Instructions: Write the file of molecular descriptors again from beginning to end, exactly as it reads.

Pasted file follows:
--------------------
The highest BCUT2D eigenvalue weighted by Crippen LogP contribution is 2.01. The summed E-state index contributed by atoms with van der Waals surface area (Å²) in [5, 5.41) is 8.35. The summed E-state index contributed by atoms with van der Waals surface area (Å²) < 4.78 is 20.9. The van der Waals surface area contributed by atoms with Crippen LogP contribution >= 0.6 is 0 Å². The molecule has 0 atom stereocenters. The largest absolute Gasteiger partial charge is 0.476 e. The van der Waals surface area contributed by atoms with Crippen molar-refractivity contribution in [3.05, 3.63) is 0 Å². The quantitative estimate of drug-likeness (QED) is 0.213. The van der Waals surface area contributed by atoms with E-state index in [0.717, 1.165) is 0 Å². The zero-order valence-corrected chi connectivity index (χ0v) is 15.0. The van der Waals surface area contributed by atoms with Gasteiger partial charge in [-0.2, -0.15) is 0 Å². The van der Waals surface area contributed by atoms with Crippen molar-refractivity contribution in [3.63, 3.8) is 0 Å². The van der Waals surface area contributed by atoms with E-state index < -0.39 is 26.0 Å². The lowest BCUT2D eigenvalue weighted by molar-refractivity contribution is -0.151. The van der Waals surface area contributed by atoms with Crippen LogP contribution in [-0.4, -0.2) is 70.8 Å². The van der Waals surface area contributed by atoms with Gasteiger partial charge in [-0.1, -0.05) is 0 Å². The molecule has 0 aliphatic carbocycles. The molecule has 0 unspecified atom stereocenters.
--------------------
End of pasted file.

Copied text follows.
The highest BCUT2D eigenvalue weighted by Crippen LogP contribution is 2.01. The summed E-state index contributed by atoms with van der Waals surface area (Å²) in [5, 5.41) is 8.35. The summed E-state index contributed by atoms with van der Waals surface area (Å²) < 4.78 is 20.9. The van der Waals surface area contributed by atoms with Crippen LogP contribution >= 0.6 is 0 Å². The molecule has 0 atom stereocenters. The largest absolute Gasteiger partial charge is 0.476 e. The van der Waals surface area contributed by atoms with Crippen molar-refractivity contribution in [3.05, 3.63) is 0 Å². The quantitative estimate of drug-likeness (QED) is 0.213. The van der Waals surface area contributed by atoms with E-state index in [0.717, 1.165) is 0 Å². The zero-order valence-corrected chi connectivity index (χ0v) is 15.0. The van der Waals surface area contributed by atoms with Gasteiger partial charge in [-0.2, -0.15) is 0 Å². The van der Waals surface area contributed by atoms with Crippen molar-refractivity contribution in [3.63, 3.8) is 0 Å². The van der Waals surface area contributed by atoms with E-state index < -0.39 is 26.0 Å². The lowest BCUT2D eigenvalue weighted by molar-refractivity contribution is -0.151. The van der Waals surface area contributed by atoms with Crippen LogP contribution in [-0.4, -0.2) is 70.8 Å². The van der Waals surface area contributed by atoms with Gasteiger partial charge in [-0.1, -0.05) is 0 Å². The molecule has 0 aliphatic carbocycles. The molecule has 0 unspecified atom stereocenters.